Q Question: What are the requirements to apply for an Italian Elective Residence Visa?
A Answer: The requirements, the process and timing for an Italian Elective Residence Visa are as follows:
Requirements and Process
- Where To Apply: The first important thing to know is that you cannot apply for the Elective Residence Visa in Italy. You must apply at the Italian Consulate which covers your home residence. Check this link to see which Italian Consulate is responsible for your home residence at the time of application.
- Italian Elective Resident Visa Application Form: Before going to the Italian Consulate, obtain the visa application form. Beware that each Consular office might have its own unique application form. For a point of reference, find here the form for the Italian Consulate in New York. Please refer to the Italian Consulate for your specific location and use the form provided. Be sure to complete the form with your full name as it appears on your passport. Complete the Italian Visa application form, but do not sign it as you must sign it before an Italian Consular Visa Officer (more information below).
- Consulate Appointment: Set up an appointment with the Italian Consulate ahead of time. Often the Italian Consulate’s schedule is busy and they might book appointments for Italian Elective Residence visa six to eight months in the future.
- Photos: Bring with you two recent passport-size photographs on white background, full face and front view. Scanned or photocopied photos will NOT be accepted.
- Passport: along with the application form also bring a valid passport with expiration date at least three months after the end of requested visa period. Make sure the passport has at least one page that is completely blank (without stamps) to apply the visa sticker when issued.
- Financial Resources: bring documented evidence of sufficient financial resources, such as recent bank account statements. For a single person the minimum financial requirement is EUR 31,000 (or equivalent home currency amount). For a married couple it is EUR 38,000. An additional 20% is necessary for each dependent child.
- Passive Income: the Italian Consulate wants to verify your documented ability to generate sufficient financial resources, other than employment, which can be reasonably expected to continue over time. Some examples of passive income are: property rental income, pensions, social security benefits, corporate dividends, royalties, etc. If your Existing Financial Resources (see item 6 above) are multiples of the minimum required amount, evidence of it does not per se satisfy the Passive Income requirement.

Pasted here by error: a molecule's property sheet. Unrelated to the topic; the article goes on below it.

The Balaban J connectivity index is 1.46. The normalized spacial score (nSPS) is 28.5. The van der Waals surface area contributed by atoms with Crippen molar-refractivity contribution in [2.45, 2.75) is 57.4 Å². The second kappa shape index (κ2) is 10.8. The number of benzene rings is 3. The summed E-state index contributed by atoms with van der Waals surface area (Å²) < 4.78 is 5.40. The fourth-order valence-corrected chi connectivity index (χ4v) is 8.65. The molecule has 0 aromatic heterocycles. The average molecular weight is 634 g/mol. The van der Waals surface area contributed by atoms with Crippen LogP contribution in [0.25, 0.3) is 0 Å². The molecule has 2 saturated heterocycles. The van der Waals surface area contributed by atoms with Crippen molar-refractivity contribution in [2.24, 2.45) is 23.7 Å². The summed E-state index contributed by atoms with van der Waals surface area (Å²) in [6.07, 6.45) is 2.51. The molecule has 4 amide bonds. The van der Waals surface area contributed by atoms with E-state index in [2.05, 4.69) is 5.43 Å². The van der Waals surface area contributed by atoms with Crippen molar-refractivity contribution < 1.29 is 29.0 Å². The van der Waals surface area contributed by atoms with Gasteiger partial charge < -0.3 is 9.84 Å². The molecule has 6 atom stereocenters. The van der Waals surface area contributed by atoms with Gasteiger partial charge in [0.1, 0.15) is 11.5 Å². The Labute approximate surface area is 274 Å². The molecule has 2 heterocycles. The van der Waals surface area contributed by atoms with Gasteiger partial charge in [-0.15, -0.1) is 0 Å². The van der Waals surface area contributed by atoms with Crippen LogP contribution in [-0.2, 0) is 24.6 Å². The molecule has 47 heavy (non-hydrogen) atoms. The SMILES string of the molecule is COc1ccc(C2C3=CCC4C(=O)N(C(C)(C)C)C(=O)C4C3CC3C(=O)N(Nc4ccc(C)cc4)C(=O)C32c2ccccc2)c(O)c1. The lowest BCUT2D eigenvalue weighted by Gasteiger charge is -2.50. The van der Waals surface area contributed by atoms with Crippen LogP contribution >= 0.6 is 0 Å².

- Marriage Certificate and Birth Certificates: The requirements for applying as a married couple or an individual are different. As a married couple it would be easier to meet the requirements of sufficient Existing Financial Resources (item 6 above) and Passive Income (item 7 above).
In particular, the qualifying thresholds per person are proportionally lower when applying as a couple than when applying as separate individuals. Therefore, in order to apply as a married couple and/or for a dependent the Italian Consulate requires valid evidence of your family relationship. Non-Italian marriage certificates or birth certificates that are not issued from the country where the Consulate is located need to be translated into Italian and validated (e.g., legalized, or with apostille certificate) before you submit them. Check with the local Consulate for their specific policy.
- Housing: you must provide evidence that you have a place to stay in Italy. For example, you can provide a certified copy of your property purchase contract, property gift transfer, life interest entitlement (usufrutto) or lease agreement.
- Health Insurance: the Italian government provides a universal healthcare system that covers Italian residents, regardless of nationality. However, Italian Elective Resident Visa applicants must give evidence that they have their own qualifying health insurance Make sure that the health insurance plan meets the following minimum requirements:
- Event: medical expenses (e.g., prescriptions, doctor visits, hospitalization, ambulance transportation);
- Coverage: at least EUR 30,000 per person per year;
- Territory: applicable in all European Union member States;
- Duration: 1 year.